Chief Says Cause of Fire May Never Be Known

A scene from the Main Street fire in Sag Harbor on December 16. Michael Heller photo

By Kathryn G. Menu & Christine Sampson

The cause of the December 16 fire that destroyed a handful of buildings, including the Sag Harbor Cinema, displacing businesses and tenants, remains a mystery, according to Sag Harbor Village Police Chief Austin McGuire.

“We may never have a cause,” he said on Wednesday. “This may go down as ‘undetermined.’”

Chief McGuire said he expected formal reports from both the East Hampton Town Fire Marshal and the Suffolk County Police Department Arson Squad later this month, but that neither agency has given him any indication that they have discovered the cause of the fire.

“At the end of the day, there was no loss of life, so we have a lot to be thankful for,” Chief McGuire said.

A handful of buildings, however, were destroyed or significantly damaged, including the Sag Harbor Cinema and the Meridian Building, the latter of which was torn down after the fire. The front portion of the movie theater was also demolished, and the future of a third building at 96 Main Street, which housed the Brown Harris Stevens real estate office and an apartment, remains unclear. This week, Sag Harbor building inspector Tom Preiato said he has been in touch with Donald Katz, the property owner, and has requested an engineer’s report assessing its structural integrity.

“… I am suspect as to the integrity of the building,” Mr. Prieato said in an email Tuesday. “It is an issue for general health and safety and could also affect the adjoining structure.”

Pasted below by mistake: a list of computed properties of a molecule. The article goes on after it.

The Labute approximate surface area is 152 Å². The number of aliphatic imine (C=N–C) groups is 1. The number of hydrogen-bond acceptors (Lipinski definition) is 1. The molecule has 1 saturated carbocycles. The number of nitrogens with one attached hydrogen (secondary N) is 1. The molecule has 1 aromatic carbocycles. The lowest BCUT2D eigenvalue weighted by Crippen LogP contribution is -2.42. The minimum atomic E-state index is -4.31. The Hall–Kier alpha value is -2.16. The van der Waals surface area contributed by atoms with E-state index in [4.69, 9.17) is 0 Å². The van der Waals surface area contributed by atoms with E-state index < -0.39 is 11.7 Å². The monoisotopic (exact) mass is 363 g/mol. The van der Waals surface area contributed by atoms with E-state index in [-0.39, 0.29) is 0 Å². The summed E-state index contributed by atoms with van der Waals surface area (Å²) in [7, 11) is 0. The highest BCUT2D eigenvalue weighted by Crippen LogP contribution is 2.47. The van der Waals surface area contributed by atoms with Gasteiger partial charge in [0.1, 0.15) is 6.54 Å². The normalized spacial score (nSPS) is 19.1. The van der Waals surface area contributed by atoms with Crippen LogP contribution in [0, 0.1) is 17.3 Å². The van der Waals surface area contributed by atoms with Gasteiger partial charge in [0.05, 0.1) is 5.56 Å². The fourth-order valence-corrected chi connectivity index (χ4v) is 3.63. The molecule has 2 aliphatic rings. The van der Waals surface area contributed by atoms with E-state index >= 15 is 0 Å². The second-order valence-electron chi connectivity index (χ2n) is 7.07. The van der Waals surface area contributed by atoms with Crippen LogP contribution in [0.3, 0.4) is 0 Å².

The economic health of the village’s businesses is another pressing issue. On December 23, New York State Assemblyman Fred W. Thiele Jr. and State Senator Kenneth LaValle wrote to Governor Andrew Cuomo requesting he ask the the U.S. Small Business Administration to grant the village a special disaster declaration. This would make businesses eligible for the SBA Disaster Recovery program, which opens up access to low-interest loans for the dozens of Sag Harbor businesses that have suffered financial losses as a result of the fire, which occurred during the peak holiday shopping season. Sag Harbor Mayor Sandra Schroeder said this week the village has also reached out to Governor Cuomo with the same request.

“We’re trying,” Mayor Schroeder said on Monday. “We haven’t heard back from the governor yet, but we’re hopeful.”

In order to qualify for the designation, at least 25 village businesses needed to show they were financially affected by the fire. According to Mr. Thiele, more than double number have reported losses. Mr. Thiele noted that the fire, which closed Main Street that Friday, December 16, occurred during a critical time of year for businesses that depend on holiday sales to see them through a cold winter off-season. He added there would likely be a long-term impact for a number of business owners, as the hole in the middle of Main Street will not likely be filled in for some time.

“We’re hopeful that we’ll get a favorable response,” he said. “We’re bugging them every day. We had in the neighborhood of 50 businesses that reported some adverse economic effect.”

For Mr. Thiele, a lifelong Sag Harbor resident, the disaster declaration is a first important step for Main Street. After that, he said, it is time to focus on rebuilding what has been lost.

“Obviously, the businesses are owned privately but on the government side we need to come to some sort of consensus as to see what we’d like to see done,” he said.